Values greater than 1 will advance through the 360 degrees more quickly, producing a higher output frequency (some AFGs use a different approach: they increase the output frequency by skipping some samples, thereby reading the memory content faster). The only thing that changes is the phase value supplied by the frequency controller. The main clock frequency does not need to change at all. In addition, it allows a waveform to commence from any point in the waveform cycle.
For example, assume it is necessary to produce a sine wave that begins at the peak of the positive-going part of the cycle. Basic math tells us that this peak occurs at 90 degrees. Therefore:
230 increments = 360¡ ; and
90¡ = 360¡ ÷ 4; then,
90¡ = 230 ÷ 4
When the phase accumulator receives a value equivalent to (230 ÷ 4), it will prompt the waveform memory to start from a location containing the positive peak voltage of the sine wave.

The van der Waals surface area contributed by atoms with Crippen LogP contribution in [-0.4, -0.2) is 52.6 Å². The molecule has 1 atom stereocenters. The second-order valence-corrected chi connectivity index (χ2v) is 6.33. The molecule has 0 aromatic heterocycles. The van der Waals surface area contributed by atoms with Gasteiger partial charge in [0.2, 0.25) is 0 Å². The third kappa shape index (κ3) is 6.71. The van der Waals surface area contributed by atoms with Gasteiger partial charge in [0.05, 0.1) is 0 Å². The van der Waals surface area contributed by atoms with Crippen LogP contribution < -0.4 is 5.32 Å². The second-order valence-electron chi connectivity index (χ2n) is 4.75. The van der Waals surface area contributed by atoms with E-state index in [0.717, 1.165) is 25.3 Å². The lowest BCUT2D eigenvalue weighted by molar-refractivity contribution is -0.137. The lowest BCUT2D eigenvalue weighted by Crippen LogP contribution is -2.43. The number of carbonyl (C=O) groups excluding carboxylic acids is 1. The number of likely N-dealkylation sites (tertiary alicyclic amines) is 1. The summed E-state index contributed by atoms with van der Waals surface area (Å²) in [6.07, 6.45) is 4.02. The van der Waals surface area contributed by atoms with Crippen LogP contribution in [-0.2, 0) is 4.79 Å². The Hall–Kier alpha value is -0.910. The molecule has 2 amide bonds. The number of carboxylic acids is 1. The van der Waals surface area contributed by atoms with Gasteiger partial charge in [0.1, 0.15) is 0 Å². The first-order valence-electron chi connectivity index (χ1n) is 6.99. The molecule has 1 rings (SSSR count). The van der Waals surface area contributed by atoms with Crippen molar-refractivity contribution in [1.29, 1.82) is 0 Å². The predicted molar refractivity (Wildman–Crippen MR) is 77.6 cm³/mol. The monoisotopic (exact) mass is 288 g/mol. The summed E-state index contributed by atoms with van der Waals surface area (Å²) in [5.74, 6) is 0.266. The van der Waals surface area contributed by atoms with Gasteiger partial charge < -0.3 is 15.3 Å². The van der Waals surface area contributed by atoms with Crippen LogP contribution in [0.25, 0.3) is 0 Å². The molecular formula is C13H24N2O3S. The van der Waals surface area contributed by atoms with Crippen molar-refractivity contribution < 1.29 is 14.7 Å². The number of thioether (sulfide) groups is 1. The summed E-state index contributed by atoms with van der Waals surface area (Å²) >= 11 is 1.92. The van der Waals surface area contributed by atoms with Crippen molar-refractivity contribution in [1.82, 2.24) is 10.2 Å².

The typical AFG has several standard waveforms stored in a preprogrammed part of its memory. In general, sine and square waves are the most widely used for many test applications. Arbitrary waveforms are held in a user programmable part of the memory. Waveshapes can be defined with the same flexibility as in conventional AWGs. However, the DDS architecture does not support memory segmentation and waveform sequencing. These advanced capabilities are reserved for high performance AWGs.
DDS architecture provides exceptional frequency agility, making it easy to program both frequency and phase changes on the fly, which is useful to test any type of FM DUT – radio and satellite system components, for example. And if the specific AFG's frequency range is sufficient, it's an ideal signal generator for test on FSK and frequency-hopping telephony technologies such as GSM.
Although it cannot equal the AWG's ability to create virtually any imaginable waveform, the AFG produces the most common test signals used in labs, repair facilities and design departments around the world. Moreover, it delivers excellent frequency agility. And importantly, the AFG is often a very costeffective way to get the job done.
Arbitrary Waveform Generator (AWG)